Neoplatonic philosopher greatly influencing the development of philosophical and theological thought at the close of antiquity; b. Tyre, 234; d. Rome?, after 301. At Athens, in 254, he became a pupil and constant friend of the Platonist Longinus Cassius. In 263 he went to Rome to join the school of plotinus, whose teaching led him astray from the outset. Yet he was not slow in becoming one of the most important members of this school. Five years later, possibly as a result of his intellectual labors, he fell victim to neurasthenia and contemplated suicide. Under advice from Plotinus, who discerned his difficulty, he went to Marsala (Lilybaeum) in Sicily. After Plotinus's death (270), he returned to Rome, became head of the school, and married Marcella, the widow of a philosopher.
Porphyry wrote an immense opus, comprising almost 70 treatises; only fragments of this work remain. It is not quite correct to hold, as many do, that Porphyry was content merely with popularizing Plotinus's teaching. Besides the edition of the Enneads, the only Plotinian thought in Porphyry's writings is that in the Sententiae ad intellegibilia ducentes, whose title J. Bidez has rendered "Treasury of thoughts for a soul wishing to arrive at the intelligible" (Vie 106). Here Porphyry reproduces complete sentences from Plotinus but often adds his own reflections. One can detect that, while seeking to systematize Plotinus, Porphyry distorts his thought, notably as regards the distinction of virtues into political, purificatory, contemplative, and paradigmatic (Sent. 32). Although he proposed to make a résumé of Plotinus (Enn. 1.2), Porphyry actually presented a quite different teaching. Yet this distinction among the virtues prevailed throughout the Middle Ages.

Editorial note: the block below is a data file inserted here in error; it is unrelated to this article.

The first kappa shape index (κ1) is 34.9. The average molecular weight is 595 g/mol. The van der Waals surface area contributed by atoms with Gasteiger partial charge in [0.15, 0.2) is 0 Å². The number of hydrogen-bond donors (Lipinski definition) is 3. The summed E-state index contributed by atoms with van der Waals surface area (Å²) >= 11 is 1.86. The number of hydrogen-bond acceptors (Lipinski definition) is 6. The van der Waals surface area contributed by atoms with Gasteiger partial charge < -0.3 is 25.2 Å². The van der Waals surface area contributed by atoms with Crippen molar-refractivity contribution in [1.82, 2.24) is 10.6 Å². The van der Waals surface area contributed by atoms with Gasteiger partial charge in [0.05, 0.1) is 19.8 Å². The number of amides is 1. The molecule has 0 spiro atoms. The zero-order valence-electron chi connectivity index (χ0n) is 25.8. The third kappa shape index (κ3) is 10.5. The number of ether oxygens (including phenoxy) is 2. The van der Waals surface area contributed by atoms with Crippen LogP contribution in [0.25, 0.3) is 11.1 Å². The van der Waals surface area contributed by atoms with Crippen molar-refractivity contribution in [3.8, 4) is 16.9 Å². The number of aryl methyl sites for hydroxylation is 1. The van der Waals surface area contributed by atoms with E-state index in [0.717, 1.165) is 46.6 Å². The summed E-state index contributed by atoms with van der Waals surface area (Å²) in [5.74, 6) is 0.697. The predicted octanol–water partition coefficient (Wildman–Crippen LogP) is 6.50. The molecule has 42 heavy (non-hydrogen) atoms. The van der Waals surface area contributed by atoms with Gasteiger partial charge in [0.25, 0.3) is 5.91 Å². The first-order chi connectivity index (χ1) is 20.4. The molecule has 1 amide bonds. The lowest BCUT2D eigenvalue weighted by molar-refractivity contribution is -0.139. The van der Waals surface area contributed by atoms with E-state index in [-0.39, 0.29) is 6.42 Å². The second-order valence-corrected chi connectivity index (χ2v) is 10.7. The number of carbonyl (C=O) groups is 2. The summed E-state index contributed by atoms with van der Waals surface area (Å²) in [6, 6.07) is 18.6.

Generally, Porphyry seems not to have understood Plotinus perfectly, notably as regards the latter's teaching concerning the transcendency of the One in relation to the intelligible world. He seems instead to have remained partially faithful to the traditional Platonism of Longinus. When Plotinus violently criticized the Aristotelian teaching in the Categories, Porphyry wrote a commentary on this treatise and actually refuted Plotinus's objections. His Isagoge, a sort of introduction to Aristotle's Organon, systematizes the teaching on the predicables. By asking whether genus and species are realities subsistent in themselves or mere conceptions of the mind, Porphyry proposed the problem of universals to the Middle Ages. Moreover, he commented upon many dialogues of Plato, especially the Timaeus (traces of this commentary are found in calcidius, macrobius, and proclus) and the Parmenides (14 pages of this have been recently identified in a palimpsest at Turin). Porphyry identifies the first One, corresponding to the first hypostasis in the Parmenides, with the act of being, and the second One, corresponding to the second hypostasis with the subject receiving being. This distinction, found also in marius victorinus, was used by boethius in his De hebdomadibus and was eventually formulated in the Middle Ages as the difference between existence (esse ) and what exists (quod est ).